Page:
Wednesday, 19 August 2015

Poor Joe: on Angels in America's lost character


For Nathaniel’s interactive Hit Me With Your Best Feature this week he’s chosen Mike Nichols’ HBO adaptation of the Tony Award winning play Angels in America. The behemoth miniseries based on the play (titled Angels in America: A Gay Fantasia on National Themes) examines homosexuality and the AIDS crisis in the eighties, in the U.S.

With such a gargantuan reach its to his credit that Angels in America (the play, and the miniseries) is so generally adept in getting its message across without feeling like it's doing too much. It’s an undoubtedly important work and so outstanding and yet I do not completely love it, even a it moves me. Of course, I like that I am not completely in love with the text which encourages discussion so as it frustrates, confounds and enchants me I credit Nichols for generally adapting Kushner’s multifaceted play so well.

Kusher wrote the script for the film so even though I know the miniseries is not the play I can’t help but think of them as a single entity, it’s why I love this delightful shot which takes on meta significance for me.
The Angel here is akin Mike Nichols and the book is the original text. Sure, it opens up the play, and robs it of some of the more overt sentiment which makes the text work but Angels in America really does exist in glorious deference to its source.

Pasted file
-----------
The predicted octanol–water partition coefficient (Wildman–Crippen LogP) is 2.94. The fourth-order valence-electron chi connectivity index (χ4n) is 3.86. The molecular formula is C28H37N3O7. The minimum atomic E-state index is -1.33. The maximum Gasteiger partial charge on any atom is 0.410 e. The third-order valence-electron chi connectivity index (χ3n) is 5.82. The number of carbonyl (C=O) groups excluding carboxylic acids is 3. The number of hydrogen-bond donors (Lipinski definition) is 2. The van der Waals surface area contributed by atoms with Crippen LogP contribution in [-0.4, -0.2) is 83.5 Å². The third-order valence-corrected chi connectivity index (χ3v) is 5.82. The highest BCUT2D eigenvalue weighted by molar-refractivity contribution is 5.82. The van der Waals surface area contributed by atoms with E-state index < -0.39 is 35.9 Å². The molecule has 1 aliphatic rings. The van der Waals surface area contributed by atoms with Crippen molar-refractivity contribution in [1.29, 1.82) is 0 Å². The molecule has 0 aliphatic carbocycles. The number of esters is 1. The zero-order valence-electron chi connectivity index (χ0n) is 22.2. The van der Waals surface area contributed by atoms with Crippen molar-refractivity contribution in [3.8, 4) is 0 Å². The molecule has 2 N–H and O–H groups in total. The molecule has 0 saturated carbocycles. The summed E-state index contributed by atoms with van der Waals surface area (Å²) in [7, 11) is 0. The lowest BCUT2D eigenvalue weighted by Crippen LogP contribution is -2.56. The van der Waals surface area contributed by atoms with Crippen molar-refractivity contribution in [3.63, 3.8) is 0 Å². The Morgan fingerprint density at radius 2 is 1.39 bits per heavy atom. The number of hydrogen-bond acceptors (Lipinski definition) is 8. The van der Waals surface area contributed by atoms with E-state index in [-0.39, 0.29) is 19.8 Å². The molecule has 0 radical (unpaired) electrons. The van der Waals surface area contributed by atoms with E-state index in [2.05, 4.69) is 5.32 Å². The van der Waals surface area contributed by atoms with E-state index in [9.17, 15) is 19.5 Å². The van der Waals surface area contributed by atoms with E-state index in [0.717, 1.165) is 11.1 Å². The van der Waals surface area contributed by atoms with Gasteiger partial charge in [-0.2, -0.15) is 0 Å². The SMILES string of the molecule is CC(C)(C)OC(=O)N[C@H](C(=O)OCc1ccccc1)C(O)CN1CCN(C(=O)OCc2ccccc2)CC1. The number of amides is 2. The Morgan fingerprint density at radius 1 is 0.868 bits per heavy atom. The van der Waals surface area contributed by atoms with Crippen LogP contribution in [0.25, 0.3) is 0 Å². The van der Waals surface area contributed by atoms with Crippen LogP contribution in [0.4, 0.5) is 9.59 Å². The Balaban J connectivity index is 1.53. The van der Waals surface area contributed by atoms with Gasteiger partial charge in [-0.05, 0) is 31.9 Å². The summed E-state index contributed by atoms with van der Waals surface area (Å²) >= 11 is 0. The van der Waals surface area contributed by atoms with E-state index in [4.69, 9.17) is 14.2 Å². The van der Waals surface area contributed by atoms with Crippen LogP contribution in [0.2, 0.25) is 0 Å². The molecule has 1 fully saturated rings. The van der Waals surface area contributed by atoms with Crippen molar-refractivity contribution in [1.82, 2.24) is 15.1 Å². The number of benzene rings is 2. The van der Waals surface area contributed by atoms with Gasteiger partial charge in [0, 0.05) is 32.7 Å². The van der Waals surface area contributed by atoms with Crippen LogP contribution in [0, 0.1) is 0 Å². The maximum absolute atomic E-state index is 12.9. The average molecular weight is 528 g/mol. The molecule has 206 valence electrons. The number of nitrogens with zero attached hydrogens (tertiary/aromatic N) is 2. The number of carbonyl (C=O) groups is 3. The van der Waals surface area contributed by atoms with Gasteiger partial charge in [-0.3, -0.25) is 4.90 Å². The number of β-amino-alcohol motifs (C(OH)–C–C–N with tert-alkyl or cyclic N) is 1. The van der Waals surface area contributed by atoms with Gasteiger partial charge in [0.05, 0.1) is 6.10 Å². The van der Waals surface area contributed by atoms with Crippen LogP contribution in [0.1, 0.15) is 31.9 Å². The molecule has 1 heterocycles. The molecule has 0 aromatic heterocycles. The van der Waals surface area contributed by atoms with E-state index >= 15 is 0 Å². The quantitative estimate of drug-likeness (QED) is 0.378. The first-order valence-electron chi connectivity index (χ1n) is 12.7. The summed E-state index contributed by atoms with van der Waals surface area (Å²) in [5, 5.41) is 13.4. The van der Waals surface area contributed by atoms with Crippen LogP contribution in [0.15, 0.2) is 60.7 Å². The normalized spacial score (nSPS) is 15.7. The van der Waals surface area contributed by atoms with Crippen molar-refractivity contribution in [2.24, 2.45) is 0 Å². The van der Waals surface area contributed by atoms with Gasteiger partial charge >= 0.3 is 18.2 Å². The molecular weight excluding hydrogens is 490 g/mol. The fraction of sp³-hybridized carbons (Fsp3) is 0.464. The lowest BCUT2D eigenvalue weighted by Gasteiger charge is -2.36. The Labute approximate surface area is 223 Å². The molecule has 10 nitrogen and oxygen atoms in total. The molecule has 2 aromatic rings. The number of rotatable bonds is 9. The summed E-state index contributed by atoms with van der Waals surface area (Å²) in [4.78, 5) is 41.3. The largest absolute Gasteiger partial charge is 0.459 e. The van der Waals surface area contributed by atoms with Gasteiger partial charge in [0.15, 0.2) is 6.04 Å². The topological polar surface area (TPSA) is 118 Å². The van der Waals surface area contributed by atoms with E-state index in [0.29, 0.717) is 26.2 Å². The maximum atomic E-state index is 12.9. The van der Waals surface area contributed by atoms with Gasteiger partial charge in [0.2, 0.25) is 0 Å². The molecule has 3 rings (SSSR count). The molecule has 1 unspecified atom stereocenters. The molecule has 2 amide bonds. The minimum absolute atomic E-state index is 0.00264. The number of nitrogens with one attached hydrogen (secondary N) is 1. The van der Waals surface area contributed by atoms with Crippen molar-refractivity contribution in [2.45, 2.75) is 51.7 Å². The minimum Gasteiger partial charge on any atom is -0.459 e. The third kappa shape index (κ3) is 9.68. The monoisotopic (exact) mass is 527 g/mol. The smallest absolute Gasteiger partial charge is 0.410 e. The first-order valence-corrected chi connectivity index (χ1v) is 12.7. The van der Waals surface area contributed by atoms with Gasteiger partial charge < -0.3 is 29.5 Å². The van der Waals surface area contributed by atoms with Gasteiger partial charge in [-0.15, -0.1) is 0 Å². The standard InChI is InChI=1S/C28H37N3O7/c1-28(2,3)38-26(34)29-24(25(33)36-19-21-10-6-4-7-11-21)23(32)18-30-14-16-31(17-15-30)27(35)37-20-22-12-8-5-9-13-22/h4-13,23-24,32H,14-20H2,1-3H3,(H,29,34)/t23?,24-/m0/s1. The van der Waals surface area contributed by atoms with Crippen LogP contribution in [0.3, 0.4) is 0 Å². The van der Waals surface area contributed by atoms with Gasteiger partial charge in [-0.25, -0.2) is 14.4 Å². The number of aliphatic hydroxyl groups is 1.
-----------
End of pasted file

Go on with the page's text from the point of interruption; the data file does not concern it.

And on the journey to my best shot in the series I cannot help but turn to its best performance – Patrick Wilson as Joe Pitt. I am never certain if Wilson is truly a boon or a crutch to the fil adaptation. How does Tony Kushner feel about Joe Pitt? More importantly….how does he want us to feel about Joe?

Joe is the closeted, Mormon, Republican. He is unfaithful to his wife, Harper. He is the protege of the terrible Roy Cohn and becomes the lover Louis, a self-flagellating Jewish man who left his ex-lover (Prior when) he become HIV positive. As much as the story's ideology is one of acceptance and hope, Angels in America always leaves me feeling discomfited for Joe Pitt related reasons. In the epilogue of the story, Nurse Belize, a healed Prior, a repented Louis and a transformed Hannah Pitt (Joe's mother) sit on the Bethesda Fountain and look ahead at the world and the Great Work to be done. It’s an epilogue that turns the story into something even more fantastical in a beautiful way. How glorious that Kushner does not root this tale of suffering in the desultory but so deliberately presents the light, and yet…I am never able to truly acquiesce to the epilogue because I’m left thinking about Joe.

It reminds me of my personal inclination to focus on the conventionally "villainous" characters in art, something I remember my mother being beffudled about when I was younger. We went to see a play, I could not have been more than 6, and at the end the villain was getting flouted by the hero and I remember sobbing because I felt bad for him. It'If my life were a bildungsroman it would be a key scene in shaping my idelogy, because I always find myself looking on the fringes for characters to sympathiase with with that the story itself does not care for. And I deliberately think of that moment when considering Joe Pitt who I feel the play wants to villainise but cannot quite. Instead, Kushner opts not to expressly villainaise Joe but to abruptly cast him out from the narrative when he expends his use.